Training Activists on Video Archiving Best Practices

Human rights change doesn’t take place overnight. For activists, it is important to make sure that pieces of documentation such as videos can be preserved for the long-term. And while it is much cheaper, easier and more convenient to share than previous video formats, digital video poses many challenges when it comes to long-term storage.

This was the message shared by WITNESS archivist Yvonne Ng along with archivists Rachel Mattson and Marie Lascu at their recent training for activists on how to archive their video collections.

Hosted by Interference Archive, an archive for activist materials in Brooklyn, New York, the training brought together activists and archivists to discuss the core principles and practices of archiving. Using their own collections as examples, participants were led through modules on the basics of video and metadata, organizing and storing media, and accessibility and long-term storage considerations. Through activities, group work and the presentation of a video from WITNESS’s series on archiving video, participants worked together to figure out the best methods for organizing and preserving various collections.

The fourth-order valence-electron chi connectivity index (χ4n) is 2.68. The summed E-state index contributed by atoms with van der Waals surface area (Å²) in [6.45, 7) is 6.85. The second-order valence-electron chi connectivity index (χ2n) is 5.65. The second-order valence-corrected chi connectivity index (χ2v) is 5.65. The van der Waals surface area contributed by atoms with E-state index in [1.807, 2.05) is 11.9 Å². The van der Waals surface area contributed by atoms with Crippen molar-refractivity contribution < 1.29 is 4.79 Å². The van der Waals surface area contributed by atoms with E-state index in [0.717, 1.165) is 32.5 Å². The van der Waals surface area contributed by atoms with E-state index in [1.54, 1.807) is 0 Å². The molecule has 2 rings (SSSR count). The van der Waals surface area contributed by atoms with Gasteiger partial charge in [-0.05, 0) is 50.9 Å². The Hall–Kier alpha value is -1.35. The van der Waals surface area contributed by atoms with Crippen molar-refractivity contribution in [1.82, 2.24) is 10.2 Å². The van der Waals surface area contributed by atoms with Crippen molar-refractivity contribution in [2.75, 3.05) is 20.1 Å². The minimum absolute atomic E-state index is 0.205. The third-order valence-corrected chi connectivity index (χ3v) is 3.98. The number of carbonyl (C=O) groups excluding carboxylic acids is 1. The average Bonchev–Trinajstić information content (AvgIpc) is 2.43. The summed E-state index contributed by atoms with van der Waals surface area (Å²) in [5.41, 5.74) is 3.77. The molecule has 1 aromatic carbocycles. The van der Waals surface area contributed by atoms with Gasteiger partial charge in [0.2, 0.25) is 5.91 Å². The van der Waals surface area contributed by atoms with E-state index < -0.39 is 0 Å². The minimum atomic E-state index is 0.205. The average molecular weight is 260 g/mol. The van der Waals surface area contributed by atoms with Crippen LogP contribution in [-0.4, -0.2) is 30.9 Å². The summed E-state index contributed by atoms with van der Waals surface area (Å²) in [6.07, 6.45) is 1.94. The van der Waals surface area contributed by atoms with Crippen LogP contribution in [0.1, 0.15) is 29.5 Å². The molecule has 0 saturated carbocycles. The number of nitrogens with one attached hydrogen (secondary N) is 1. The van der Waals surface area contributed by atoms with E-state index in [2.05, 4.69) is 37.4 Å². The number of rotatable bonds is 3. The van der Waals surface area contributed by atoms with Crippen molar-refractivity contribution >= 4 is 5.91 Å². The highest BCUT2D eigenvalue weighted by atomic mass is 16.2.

Through implementing these steps, the trainees will be able to preserve media captured of protests, arrests, testimonies and other subjects and allow them to share these videos later for advocacy, justice and accountability and educational purposes.

To learn more about archiving video, check out The Activist’s Guide to Archiving Video and accompanying video series (currently in progress).


Visit our COVID19 Response Hub for resources on documenting human rights abuses during the crisis.


Take me there

Visit COVID19 Response Hub